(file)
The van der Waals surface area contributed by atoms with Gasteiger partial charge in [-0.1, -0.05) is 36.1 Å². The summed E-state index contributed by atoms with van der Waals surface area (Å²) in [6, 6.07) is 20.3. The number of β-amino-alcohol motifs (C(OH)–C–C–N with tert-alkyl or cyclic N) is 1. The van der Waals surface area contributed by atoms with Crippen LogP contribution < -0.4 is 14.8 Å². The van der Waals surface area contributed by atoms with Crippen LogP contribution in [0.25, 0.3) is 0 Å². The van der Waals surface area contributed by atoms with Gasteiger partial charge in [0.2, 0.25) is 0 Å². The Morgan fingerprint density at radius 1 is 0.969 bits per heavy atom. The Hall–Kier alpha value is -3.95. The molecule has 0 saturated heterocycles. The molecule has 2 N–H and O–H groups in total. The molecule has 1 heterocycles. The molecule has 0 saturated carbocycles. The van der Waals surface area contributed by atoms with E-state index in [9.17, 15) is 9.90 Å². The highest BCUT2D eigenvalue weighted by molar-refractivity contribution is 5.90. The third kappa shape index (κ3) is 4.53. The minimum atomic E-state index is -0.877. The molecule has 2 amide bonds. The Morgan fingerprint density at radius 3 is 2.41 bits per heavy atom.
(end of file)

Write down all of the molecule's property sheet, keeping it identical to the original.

The van der Waals surface area contributed by atoms with Gasteiger partial charge in [-0.1, -0.05) is 36.1 Å². The summed E-state index contributed by atoms with van der Waals surface area (Å²) in [6, 6.07) is 20.3. The number of β-amino-alcohol motifs (C(OH)–C–C–N with tert-alkyl or cyclic N) is 1. The van der Waals surface area contributed by atoms with Crippen LogP contribution < -0.4 is 14.8 Å². The van der Waals surface area contributed by atoms with Crippen LogP contribution in [0.25, 0.3) is 0 Å². The van der Waals surface area contributed by atoms with Gasteiger partial charge in [0.2, 0.25) is 0 Å². The Morgan fingerprint density at radius 1 is 0.969 bits per heavy atom. The Hall–Kier alpha value is -3.95. The molecule has 0 saturated heterocycles. The molecule has 2 N–H and O–H groups in total. The molecule has 1 heterocycles. The molecule has 0 saturated carbocycles. The van der Waals surface area contributed by atoms with E-state index in [9.17, 15) is 9.90 Å². The highest BCUT2D eigenvalue weighted by molar-refractivity contribution is 5.90. The third kappa shape index (κ3) is 4.53. The minimum atomic E-state index is -0.877. The molecule has 2 amide bonds. The Morgan fingerprint density at radius 3 is 2.41 bits per heavy atom.